Grace's Guide To British Industrial History

Registered UK Charity (No. 115342)

Grace's Guide is the leading source of historical information on industry and manufacturing in Britain. This web publication contains 163,367 pages of information and 245,906 images on early companies, their products and the people who designed and built them.

Grace's Guide is the leading source of historical information on industry and manufacturing in Britain. This web publication contains 147,919 pages of information and 233,587 images on early companies, their products and the people who designed and built them.


From Graces Guide
June 1923.
1925. Big Bentley.
April 1928.
Reg No: LLD 703.
1930. 4.5 Litre. Exhibit at the National Motor Museum.
September 1930.
1934. Body by Vanden Plas.
1934. 3.5-Litre. Body by Gurney Nutting. Exhibit at Glasgow Museum of Transport.
May 1935.
1935. Derby Bentley 3.5 Litre with Hooper sports body. Reg No: AOX 888.
October 1936.
1936. 4.25-litre.
1936. 4.25-litre. Exhibit at Lakeland Motor Museum.
October 1936.
October 1936.
September 1937.
December 1937.
December 1937.
January 1939.
April 1940.
August 1941.
February 1944.
June 1944.
1947. Bentley VI. Reg No: DCX 423.
1948. Bentley Special Reg No: JAH 94.
1948. Bentley Special Reg No: JAH 94.
Oct 1949.
1949.Two Door Sports Saloon by James Young and Four Door Sports Saloon by H. J. Mulliner.
Reg No: LXC 708.
1951. Bentley Mk VI. Exhibit at Glasgow Museum of Transport.
June 1953.
1959. Bentley Continental with body by Hooper and Co. Reg No: GVR 415.
Reg No: LLP 188.
1970. Bentley Model T.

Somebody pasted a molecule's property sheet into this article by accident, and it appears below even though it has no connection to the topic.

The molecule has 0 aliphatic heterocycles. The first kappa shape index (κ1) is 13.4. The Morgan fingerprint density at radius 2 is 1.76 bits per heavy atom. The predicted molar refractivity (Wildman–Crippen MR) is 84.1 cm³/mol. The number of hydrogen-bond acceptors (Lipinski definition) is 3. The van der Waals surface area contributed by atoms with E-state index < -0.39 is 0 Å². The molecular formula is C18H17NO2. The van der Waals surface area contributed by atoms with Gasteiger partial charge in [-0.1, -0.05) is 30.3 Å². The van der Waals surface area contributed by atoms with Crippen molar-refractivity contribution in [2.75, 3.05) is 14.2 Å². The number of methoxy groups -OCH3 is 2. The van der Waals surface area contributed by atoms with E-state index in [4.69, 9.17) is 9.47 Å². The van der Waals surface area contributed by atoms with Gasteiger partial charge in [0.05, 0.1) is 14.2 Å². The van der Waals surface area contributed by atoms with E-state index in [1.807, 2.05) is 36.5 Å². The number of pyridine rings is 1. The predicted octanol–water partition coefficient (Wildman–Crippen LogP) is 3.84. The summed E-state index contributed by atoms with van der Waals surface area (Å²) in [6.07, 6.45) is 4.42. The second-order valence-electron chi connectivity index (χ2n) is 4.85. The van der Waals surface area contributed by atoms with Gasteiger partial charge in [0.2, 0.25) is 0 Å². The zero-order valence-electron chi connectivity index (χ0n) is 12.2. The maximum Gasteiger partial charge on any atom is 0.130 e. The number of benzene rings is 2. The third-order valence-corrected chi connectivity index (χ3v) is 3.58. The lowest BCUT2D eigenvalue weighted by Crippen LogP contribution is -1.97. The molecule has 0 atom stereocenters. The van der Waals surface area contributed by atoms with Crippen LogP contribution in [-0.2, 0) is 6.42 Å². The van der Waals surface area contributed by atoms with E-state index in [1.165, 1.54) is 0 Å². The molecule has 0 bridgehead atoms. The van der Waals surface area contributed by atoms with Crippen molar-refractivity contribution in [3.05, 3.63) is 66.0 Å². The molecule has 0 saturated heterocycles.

Reg No: EVG 519.
Reg No: MUD 16.
Reg No: MUD 16.
Bentley Turbo. Reg No: F49 NVJ.
1994. Bentley Turbo R. Reg No: M189 CCR.
2005. Bentley V8 engine. 6.75 litres and 450 bhp. Exhibit at the Museum of Power.
Reg No: 4654 PE.

Bentley Motors Limited of Pym's Lane, Crewe, manufacturer of luxury automobiles and Grand Tourers.


1919 Bentley Motors was founded in England on January 18, 1919 by Walter Owen Bentley, known as W. O. Bentley or just "W.O." (1888–1971). He was previously known for his successful range of Bentley rotary aero-engines in World War I, the most famous being the Bentley BR1 as used in later versions of the Sopwith Camel.

A group of wealthy British automobile aficionados known as the "Bentley Boys" (Woolf Barnato, heir to diamond mining magnate Barney Barnato, Sir Henry Birkin, George Duller, steeplechaser, Glen Kidston, aviator, S. C. H. "Sammy" Davis, automotive journalist, and Dr. Dudley Benjafield amongst them) kept the car's reputation for high performance alive. At one point, on a bet, Barnato raced Le Train Bleu from Cannes to Calais, then by ferry to Dover and finally London, travelling on public highways with normal traffic, and won; the special-bodied 6.5 L car became known as the Blue Train Bentley.

Due to the dedication of this group to serious racing, the company, located at Cricklewood, North London, was noted for its four consecutive victories at the 24 hours of Le Mans from 1927 to 1930. Their greatest competitor at the time, Bugatti, whose lightweight, elegant, but fragile creations contrasted with the Bentley's rugged reliability and durability, referred to them as "the world's fastest lorries".

Perhaps the most iconic Bentley of the period was the 4.5 l "Blower Bentley", with its distinctive supercharger projecting forward from the bottom of the grille. Uncharacteristically fragile for a Bentley, however, it was not the racing workhorse that the 6 L Bentley was.